Online events necessitate that someone is on their computer or phone, and they are typically at their desk. Although even in physical spaces distractions can be abundant, online distractions offer are hidden from the eye and can be easier to fall into. Access to email, IM, Google, and Slack are attention hogs that can affect the outcome of online events.

A host for any online event must be cognizant of these challenges. Take actions to help your participants combat these distractions: 

  • Remind participants to close down active programs at the start of each session
  • Be aware of status indicators – they can signal that a participant has a screen active outside of the virtual room or has become inactive
  • Offer hands-on engagement every 2-5 mins to encourage attention and active participation to stay inside the virtual space
  • Change visuals constantly – don’t linger on slides, documents, or screens longer then 1-2 minutes

As for participants, they need to be accountable, too:

  • Make goals for what you want to get from the virtual session before it begins to focus your mind
  • Close out of your email, IM, and other programs during an online event to preserve the best connection and to help you stay focused
  • Always do your best to engage with the content shared – take notes and participate in polls and chat
  • Attend sessions in a small private room where noise and interruptions can be limited

Psychological Distance

Everything in life is about relationships. All too often, the regular interactions we’d have with people in-person are forgotten about in the virtual setting.

Anyone hosting online events must remember the importance of the little things, like greetings. During MeetingOne’s webinars, we like to see where people are joining from. Even asking about the weather is a good conversations starter!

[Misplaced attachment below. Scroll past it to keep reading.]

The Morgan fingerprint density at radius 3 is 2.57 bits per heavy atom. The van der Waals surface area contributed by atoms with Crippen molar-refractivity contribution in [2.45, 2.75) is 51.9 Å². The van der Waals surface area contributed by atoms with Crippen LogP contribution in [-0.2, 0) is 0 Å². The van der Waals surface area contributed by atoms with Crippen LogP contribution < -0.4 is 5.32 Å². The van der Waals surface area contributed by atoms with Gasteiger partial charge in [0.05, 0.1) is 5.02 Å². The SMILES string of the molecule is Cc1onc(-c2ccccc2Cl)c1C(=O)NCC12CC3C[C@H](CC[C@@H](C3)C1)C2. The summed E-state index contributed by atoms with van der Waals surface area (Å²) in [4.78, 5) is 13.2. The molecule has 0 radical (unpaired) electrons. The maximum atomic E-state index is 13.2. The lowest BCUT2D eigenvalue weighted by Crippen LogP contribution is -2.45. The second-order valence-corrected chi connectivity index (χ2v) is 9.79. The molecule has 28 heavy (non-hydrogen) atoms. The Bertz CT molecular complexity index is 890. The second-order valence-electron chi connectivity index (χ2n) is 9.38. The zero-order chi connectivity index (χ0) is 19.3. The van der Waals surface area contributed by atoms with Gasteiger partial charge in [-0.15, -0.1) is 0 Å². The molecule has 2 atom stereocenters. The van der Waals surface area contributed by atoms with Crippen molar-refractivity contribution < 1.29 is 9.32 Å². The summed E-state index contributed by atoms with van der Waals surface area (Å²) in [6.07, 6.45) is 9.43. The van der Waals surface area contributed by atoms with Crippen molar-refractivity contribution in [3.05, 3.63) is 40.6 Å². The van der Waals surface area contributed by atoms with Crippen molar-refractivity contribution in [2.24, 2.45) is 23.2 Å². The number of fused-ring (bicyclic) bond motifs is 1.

Another good example of virtual presence

Virtual presence depends upon being appreciative of the needs of your audience. Providing a real sense of human interactions is a crucial component.

We would encourage all participants to actively engage a host or speaker at the beginning of an event. A simple pleasantry, like, “Excited to be here,” can help get things off on the right foot.

Cultural Distance

Let’s imagine two scenarios. In the first scenario, a female business executive goes to Japan to discuss a business deal. In the second, she uses an online meeting space to negotiate.

In which scenario do you think the executive is more likely to forget the cultural context defining the conversation? Probably the second.

This example isn’t intended as a dismissal of using the virtual space for important conversations. It’s meant to show a potential pitfall of under-appreciating how the two spaces work.

Awareness of how culture shapes expectations of a host/presenter is an aspect of good virtual presence.

The responsibilities are a little different for participants. Some cultures are strictly hierarchical, making it uncomfortable for individuals to ask questions. If you don’t feel comfortable giving input, using the status feature may be your best route! It’s a more reserved option, but it does cue the host into your participation.

Learn more about being culturally conscious with our eBook, “7 Expert Tips for Building Culture Conscious Online Courses!

virtual classroom ebook

download the eBook now!

Recognizing Operational, Psychological, and Cultural Distance is a critical first step for anyone looking to improve their virtual presence.


The virtual space has so much potential for driving productive events around the globe. They save businesses millions in travel expense, and they provide greater convenience for a world that demands instantaneous responses.

But it all depends upon our virtual presence. A good host of online meetings will see better outcomes. A host with lacking virtual presence may not realize why their online events aren’t working.

And the same is true of participants. Those who understand the value of being engaged in a platform will get more out of the sessions they attend.


Lacking awareness is only the first hurdle, though!

In our collaboration with Virtual Gurus, we put on a webinar that covers “7 Deadly Sins of Virtual Presence.” Anyone participating in or leading online events should watch the on-demand recording!

live webinar

And be sure to download the companion eBook! It has great tips and tricks for enhancing your virtual presence!

virtual presence eBook